Philip Holder, PhD.
Copyright Philip Holder, PhD. 2005 – 2009


A man purchased a cat at the local pet store. The cat, never having been housebroken, would do his business on the man’s carpet. Not wanting a litter-box in the house the man was determined to housebreak the cat so every time the cat went to the bathroom in the man’s house the man would rub the cat’s nose in the mess and throw the cat out of the window and into the yard in an attempt to teach the cat to do its business outdoors. After a few days a behavioral change had in fact occurred. The cat still crapped in the house but after doing so it would jump out of the window.


Words are the most powerful thing in the world. Our entire perception of reality and our understanding of the world around us has been conveyed to us in either the written, spoken, or signed word. The quality of our communication with others is dependant on our ability to send clear messages. The other half of the equation is in how we receive and interpret messages. The fact is… we all interpret words through the filter of our own life experience. Understanding this phenomenon is critical to do quality hypnotherapy.


As hypnotherapists, the words we use are so incredibly important. The true skill in therapeutic hypnosis is to structure suggestions (both waking hypnotic and hypnotic) that will facilitate only “The Desired Change”. First and foremost a good therapist must have a therapeutic plan. Secondly but equally important, the therapist must follow that plan. My father used to say “Plan your work and work your plan”. Makes sense to me!

I am not a believer in the use of scripts. Using a script is, in my opinion, using a “one size fits all” approach to what should be a very individualized process. Even if a therapist adjusts the script to fit the client more specifically, it is still a script.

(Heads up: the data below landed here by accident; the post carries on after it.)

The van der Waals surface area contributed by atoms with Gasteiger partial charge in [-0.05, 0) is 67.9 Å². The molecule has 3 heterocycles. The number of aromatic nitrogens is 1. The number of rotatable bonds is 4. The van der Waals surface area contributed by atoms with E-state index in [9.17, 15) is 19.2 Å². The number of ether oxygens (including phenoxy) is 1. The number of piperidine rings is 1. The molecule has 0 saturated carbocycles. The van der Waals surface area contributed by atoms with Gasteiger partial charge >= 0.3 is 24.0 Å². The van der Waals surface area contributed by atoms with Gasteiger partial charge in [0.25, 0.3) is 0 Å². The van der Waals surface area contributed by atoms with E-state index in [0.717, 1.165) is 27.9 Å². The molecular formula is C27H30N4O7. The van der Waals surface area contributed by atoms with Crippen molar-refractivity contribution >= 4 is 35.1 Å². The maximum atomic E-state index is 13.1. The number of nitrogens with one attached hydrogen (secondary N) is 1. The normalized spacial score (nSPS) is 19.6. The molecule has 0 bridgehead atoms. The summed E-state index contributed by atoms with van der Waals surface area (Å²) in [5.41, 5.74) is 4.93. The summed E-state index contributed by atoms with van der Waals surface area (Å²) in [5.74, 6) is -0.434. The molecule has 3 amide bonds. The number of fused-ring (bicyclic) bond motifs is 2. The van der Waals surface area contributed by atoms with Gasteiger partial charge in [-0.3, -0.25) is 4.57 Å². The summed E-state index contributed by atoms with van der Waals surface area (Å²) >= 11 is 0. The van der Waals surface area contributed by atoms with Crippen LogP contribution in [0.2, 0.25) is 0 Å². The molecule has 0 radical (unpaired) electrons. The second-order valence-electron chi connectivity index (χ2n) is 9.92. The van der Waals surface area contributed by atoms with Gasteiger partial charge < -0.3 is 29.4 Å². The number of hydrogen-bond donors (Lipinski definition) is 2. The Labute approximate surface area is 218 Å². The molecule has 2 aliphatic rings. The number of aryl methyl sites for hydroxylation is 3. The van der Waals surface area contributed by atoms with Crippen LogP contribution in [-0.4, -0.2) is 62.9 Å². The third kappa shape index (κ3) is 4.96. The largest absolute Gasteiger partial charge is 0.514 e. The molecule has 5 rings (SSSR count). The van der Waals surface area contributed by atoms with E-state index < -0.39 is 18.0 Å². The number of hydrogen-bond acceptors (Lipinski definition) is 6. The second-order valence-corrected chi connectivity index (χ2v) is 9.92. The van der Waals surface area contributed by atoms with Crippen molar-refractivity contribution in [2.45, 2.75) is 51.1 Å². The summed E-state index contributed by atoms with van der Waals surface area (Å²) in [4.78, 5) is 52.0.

Every client is a unique individual. Each client has a different view of the world and a different reality based on that person’s individual life experience. What is significant to one person may not be to another person. What is pleasant to one person may not be to another.

To help a client accomplish his or her goals in the most expeditious manner you must have a game-plan. The intake phase of therapy (as most of you reading this article are aware), is the phase where the therapist elicits information from the client that is then used in the formulation of suggestion relevant to that specific client’s needs. [Note: I am not referring to an intake “form”. I am referring to a quality one-on-one intake interview.] The information is also used in the structuring of a therapeutic plan. The words and statements that you choose to move that client from point “A” to point “B” must be specifically selected to meet that individual’s perception of reality, motivators, likes and goals.

There is an old saying. “When you’re up to your butt in alligators it’s hard to remember that your prime objective was to drain the swamp” (Remember, if you drain the swamp and the alligators will leave). In structuring a session it is important to stay focused on the goal. It is important to think ahead, in effect planning the route to your client’s desired destination. There are two important questions to be considered… What can I say that will lead my client to achieving his or her goal and what, if said, might sabotage that effort and result in unintended consequences? One other footnote… During the intake asking the right questions is an important skill. Getting the right answers to the wrong questions is no more valuable than getting the wrong answers to the right questions.


During one of our certification classes a student was practicing an induction in which she was attempting to include some visualization that she thought was exemplary of a pleasant experience. Her attempt at creating a pleasant visualization went something like this: “Imagine that you’re on the beach with your mother. There are clouds in the sky. Three sea gulls are flying overhead.” Needless to say I stopped the student before she could go any further.